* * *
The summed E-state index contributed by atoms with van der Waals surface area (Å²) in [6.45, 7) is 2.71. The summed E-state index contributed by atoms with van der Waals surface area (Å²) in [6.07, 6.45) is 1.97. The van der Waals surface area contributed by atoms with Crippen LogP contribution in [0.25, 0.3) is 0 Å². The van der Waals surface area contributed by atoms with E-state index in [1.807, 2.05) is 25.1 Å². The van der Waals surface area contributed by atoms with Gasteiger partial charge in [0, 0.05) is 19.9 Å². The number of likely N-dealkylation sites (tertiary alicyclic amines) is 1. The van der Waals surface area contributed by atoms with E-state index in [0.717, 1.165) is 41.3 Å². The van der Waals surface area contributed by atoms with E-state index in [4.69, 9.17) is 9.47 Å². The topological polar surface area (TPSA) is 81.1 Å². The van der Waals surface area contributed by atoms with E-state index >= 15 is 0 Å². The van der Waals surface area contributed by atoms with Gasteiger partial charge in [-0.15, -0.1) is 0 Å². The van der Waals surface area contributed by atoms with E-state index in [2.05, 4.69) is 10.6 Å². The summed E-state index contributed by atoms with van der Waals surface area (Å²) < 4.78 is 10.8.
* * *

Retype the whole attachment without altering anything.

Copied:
The summed E-state index contributed by atoms with van der Waals surface area (Å²) in [6.45, 7) is 2.71. The summed E-state index contributed by atoms with van der Waals surface area (Å²) in [6.07, 6.45) is 1.97. The van der Waals surface area contributed by atoms with Crippen LogP contribution in [0.25, 0.3) is 0 Å². The van der Waals surface area contributed by atoms with E-state index in [1.807, 2.05) is 25.1 Å². The van der Waals surface area contributed by atoms with Gasteiger partial charge in [0, 0.05) is 19.9 Å². The number of likely N-dealkylation sites (tertiary alicyclic amines) is 1. The van der Waals surface area contributed by atoms with E-state index in [0.717, 1.165) is 41.3 Å². The van der Waals surface area contributed by atoms with E-state index in [4.69, 9.17) is 9.47 Å². The topological polar surface area (TPSA) is 81.1 Å². The van der Waals surface area contributed by atoms with E-state index >= 15 is 0 Å². The van der Waals surface area contributed by atoms with Gasteiger partial charge in [-0.15, -0.1) is 0 Å². The van der Waals surface area contributed by atoms with E-state index in [2.05, 4.69) is 10.6 Å². The summed E-state index contributed by atoms with van der Waals surface area (Å²) < 4.78 is 10.8.